It also comes at a time when U.S. demand for Canadian oil (already 23 percent of imports) is growing. President Obama’s speech on energy policy last week emphasized the importance of imports from Canada and other stable neighbors as the U.S. tries to wean itself from Middle East oil and imports from other volatile jurisdictions. The Keystone XL project, a proposed $7 billion pipeline that would deliver diluted bitumen from Alberta to an upgrader facility in Texas, is waiting for State Department approval, although it has faced stiff pushback from environmental and community groups.
CIBC’s Andrew Potter estimates that oil sands production will jump from 1.5 million barrels a day in 2010 to five million barrels by 2020. That represents about 37 megatons of greenhouse gases, according to the Pembina Institute. “By 2020, that means a near tripling of emissions,” says Potter.
The fact that the shale gas boom is feeding an oil-sands boom worsens the environmental picture. New techniques for the hydraulic fracturing of shale formations may unlock new sources of natural gas, but it also involves injecting a toxic cocktail of chemicals that can contaminate groundwater. Also, new research from the U.S. Environmental Protection Agency has found that the amount of methane (a potent greenhouse gas) from shale projects that can escape into the atmosphere is 9,000 times higher than previously thought.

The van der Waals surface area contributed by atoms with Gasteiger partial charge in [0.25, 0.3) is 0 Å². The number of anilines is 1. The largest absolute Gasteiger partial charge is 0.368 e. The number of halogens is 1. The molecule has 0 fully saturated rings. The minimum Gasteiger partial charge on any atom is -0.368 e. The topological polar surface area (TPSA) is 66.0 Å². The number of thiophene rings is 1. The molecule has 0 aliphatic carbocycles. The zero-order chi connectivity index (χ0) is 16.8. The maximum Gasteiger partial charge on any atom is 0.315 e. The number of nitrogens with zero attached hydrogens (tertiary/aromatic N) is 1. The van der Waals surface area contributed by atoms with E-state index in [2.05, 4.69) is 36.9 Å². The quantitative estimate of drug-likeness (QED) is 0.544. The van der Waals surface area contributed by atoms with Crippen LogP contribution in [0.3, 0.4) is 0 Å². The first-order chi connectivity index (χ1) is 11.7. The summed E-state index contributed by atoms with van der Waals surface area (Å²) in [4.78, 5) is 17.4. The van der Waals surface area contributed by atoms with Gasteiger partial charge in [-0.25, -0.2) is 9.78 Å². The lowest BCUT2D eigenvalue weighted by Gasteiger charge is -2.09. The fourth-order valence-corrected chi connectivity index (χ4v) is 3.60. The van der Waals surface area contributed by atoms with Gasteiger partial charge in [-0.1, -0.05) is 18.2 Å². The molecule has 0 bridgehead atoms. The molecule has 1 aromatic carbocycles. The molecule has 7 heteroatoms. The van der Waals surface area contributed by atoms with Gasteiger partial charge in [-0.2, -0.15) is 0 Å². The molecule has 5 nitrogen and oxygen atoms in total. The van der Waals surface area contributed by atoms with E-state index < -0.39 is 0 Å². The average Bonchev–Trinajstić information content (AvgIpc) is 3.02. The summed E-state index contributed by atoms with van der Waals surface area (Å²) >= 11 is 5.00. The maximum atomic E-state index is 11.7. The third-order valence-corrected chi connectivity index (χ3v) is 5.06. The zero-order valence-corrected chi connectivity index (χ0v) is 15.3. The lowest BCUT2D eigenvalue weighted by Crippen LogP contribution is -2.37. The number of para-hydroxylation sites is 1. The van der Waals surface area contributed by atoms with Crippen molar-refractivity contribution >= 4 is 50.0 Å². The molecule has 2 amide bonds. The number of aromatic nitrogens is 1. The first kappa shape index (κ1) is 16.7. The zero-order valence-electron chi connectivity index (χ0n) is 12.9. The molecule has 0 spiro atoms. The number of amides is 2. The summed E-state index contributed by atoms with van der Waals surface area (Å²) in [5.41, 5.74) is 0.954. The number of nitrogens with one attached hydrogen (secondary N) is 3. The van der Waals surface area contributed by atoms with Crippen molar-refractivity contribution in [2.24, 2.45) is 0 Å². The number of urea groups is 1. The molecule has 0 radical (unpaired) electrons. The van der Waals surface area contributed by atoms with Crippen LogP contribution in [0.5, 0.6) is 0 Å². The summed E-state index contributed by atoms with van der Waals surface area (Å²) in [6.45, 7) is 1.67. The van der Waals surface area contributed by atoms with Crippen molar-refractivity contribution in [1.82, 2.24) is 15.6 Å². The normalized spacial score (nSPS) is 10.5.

Stringham says the oil sands industry knows it must do more to reduce emissions, and that means coming up with methods of bitumen extraction that use less natural gas. Many developers are experimenting with using solvents to separate the bitumen and sand, an approach that reduces the amount of natural gas used to produce steam.
Another method is called in situ combustion, which involves setting fire to some of the bitumen underground to warm up the bitumen surrounding it. Some developers are also heating the bitumen by running electricity through electrodes that are inserted through shallow reservoirs. The industry has even begun investigating the use of small modular nuclear reactors to provide electricity, steam, and hydrogen, but the business case is weak while natural gas prices are so low. “The big driver is not there anymore because of the surplus across North America of shale gas,” adds Stringham.